So, if we are able to find that certain varieties have very high performance, whether it’s for yield or for quality, and we can share that data with the countries and they’re actually generating it because they’re taking the measurements. It means that some countries may suddenly have access to or pursue access to varieties that are much better than the ones that they’ve been growing in the past. It also means that we’re going to be able to see if some of these varieties have environments that are much more conducive to high cup quality. If you think about the example that most people know is Geisha. Geisha coffee and Panama is super famous. That coffee was present in Central America for 40 years. It was growing in farmer fields for 40 years. It just hadn’t found the perfect combination of environment and in this case, also the sort of personality type of the person growing it. It was not a coffee that farmers particularly liked because it doesn’t produce a lot of yield. It grows tall and spindly. The branches break a lot and at the time when most people were growing it, the specialty coffee market didn’t exist.

So, the fact that it maybe tasted different or interesting was irrelevant. It was only in the nineties when Daniel Peterson decided I’m going to try growing this at high altitude, and I’m going to separate the results. The cherries that come from these trees from the rest of the cherries, taste them by themselves, and see if that gives me something interesting and it gave him something so interesting, in fact, that he didn’t know if it was good or bad. He had no idea if people would hate it or would love it. It turned out they loved it. So, this is a kind of nice story of genetics finding their perfect environment and when they did, when Geisha found its perfect environment and the sort of enabling conditions for it to succeed, it created a tremendous amount of value for Panamanian coffee farmers. There would very likely be no coffee left in Panama if Geisha hadn’t arrived or been rediscovered when it did. So, it’s I think a kind of cool example of what can happen when this genetics by environment interaction is understood well, and you can try to optimize the genetics in the right environment. So, we’re going to learn a ton of stuff from this trial that goes beyond just what will get fed back to the breeders for this prospect of genetic improvement of cup quality?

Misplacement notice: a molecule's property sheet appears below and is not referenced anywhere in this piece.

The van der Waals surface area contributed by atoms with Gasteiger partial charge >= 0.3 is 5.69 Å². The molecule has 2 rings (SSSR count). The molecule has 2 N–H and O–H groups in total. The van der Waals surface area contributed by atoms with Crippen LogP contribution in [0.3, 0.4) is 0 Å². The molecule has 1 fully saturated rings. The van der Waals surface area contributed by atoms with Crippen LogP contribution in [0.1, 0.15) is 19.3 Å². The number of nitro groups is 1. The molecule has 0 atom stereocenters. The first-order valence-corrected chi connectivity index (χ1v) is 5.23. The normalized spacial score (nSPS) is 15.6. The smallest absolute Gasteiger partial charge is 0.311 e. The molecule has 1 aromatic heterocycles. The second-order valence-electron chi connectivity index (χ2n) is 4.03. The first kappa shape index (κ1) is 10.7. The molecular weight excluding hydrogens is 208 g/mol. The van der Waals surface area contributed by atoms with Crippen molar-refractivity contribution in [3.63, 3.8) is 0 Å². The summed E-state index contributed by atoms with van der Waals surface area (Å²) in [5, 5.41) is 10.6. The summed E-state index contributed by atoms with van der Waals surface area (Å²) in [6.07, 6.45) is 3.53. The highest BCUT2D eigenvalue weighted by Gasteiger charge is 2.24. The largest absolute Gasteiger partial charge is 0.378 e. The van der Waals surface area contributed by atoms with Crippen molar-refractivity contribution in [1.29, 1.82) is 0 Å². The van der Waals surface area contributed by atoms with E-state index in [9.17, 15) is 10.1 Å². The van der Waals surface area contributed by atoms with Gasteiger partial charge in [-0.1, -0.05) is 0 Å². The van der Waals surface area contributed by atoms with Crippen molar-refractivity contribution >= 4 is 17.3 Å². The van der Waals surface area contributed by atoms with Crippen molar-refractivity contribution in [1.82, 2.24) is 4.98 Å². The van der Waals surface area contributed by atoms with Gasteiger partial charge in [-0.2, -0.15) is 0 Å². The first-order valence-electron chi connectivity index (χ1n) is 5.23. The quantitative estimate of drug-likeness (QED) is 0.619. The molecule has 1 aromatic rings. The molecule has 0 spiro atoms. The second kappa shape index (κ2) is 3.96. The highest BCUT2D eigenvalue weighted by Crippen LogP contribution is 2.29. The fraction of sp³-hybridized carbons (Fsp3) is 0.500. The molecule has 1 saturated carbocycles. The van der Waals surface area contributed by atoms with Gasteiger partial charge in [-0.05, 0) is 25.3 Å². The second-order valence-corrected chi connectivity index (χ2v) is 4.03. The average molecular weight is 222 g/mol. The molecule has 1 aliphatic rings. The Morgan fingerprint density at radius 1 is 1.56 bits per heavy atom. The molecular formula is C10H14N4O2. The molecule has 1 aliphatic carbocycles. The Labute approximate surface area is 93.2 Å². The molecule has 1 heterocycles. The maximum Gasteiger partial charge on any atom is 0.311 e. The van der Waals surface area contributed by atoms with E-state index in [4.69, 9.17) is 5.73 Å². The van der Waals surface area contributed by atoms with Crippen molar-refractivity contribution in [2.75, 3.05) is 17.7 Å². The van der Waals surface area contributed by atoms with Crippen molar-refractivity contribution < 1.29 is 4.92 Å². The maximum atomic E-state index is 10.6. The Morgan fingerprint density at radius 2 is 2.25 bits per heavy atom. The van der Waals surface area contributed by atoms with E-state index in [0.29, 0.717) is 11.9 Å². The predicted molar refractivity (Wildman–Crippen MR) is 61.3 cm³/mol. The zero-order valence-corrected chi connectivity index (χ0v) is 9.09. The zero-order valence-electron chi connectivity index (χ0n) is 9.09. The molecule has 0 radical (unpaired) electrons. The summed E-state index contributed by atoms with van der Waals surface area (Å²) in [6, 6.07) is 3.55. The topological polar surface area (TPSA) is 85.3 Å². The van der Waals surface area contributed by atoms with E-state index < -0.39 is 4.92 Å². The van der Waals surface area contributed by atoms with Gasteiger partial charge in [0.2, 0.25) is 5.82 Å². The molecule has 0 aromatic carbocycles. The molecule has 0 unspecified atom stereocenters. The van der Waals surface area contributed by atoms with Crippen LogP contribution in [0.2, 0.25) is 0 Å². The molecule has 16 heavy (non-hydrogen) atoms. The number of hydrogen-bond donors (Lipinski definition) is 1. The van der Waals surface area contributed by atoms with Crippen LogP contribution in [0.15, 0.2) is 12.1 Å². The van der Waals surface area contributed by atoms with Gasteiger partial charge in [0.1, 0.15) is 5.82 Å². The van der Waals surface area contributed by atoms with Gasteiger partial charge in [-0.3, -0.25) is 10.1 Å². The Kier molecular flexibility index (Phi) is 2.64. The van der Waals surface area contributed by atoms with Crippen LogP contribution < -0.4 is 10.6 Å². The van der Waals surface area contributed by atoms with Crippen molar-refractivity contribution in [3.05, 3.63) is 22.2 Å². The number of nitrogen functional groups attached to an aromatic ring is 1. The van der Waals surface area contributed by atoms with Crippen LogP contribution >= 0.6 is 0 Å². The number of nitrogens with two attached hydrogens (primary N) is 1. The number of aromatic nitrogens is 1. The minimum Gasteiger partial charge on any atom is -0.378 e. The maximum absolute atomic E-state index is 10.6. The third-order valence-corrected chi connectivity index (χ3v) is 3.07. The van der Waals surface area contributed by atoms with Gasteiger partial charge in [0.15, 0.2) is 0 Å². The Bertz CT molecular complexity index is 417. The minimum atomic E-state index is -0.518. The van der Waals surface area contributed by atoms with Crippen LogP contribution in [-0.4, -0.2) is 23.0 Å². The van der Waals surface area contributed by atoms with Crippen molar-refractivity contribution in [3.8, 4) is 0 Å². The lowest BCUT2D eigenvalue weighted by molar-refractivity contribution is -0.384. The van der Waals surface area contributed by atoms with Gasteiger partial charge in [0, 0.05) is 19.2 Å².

I went ahead of myself. So, it’s going to really, I think, be very, very important the data that comes off this trial not just for breeders and for industry and for countries but also for growers. It’s going to help them answer this question of, if I care about quality, if that’s the market that I’m trying to reach. If I’m trying to be a specialty coffee grower what variety should I grow, given the environment that I’m in, in the particular constraints that I have?  The other thing that’s very exciting about this research is that because we have all these trials in all these different environments, some of them, I mentioned the Zambia location earlier. Some of them today have the kind of climate that we think is going to be more likely in the future.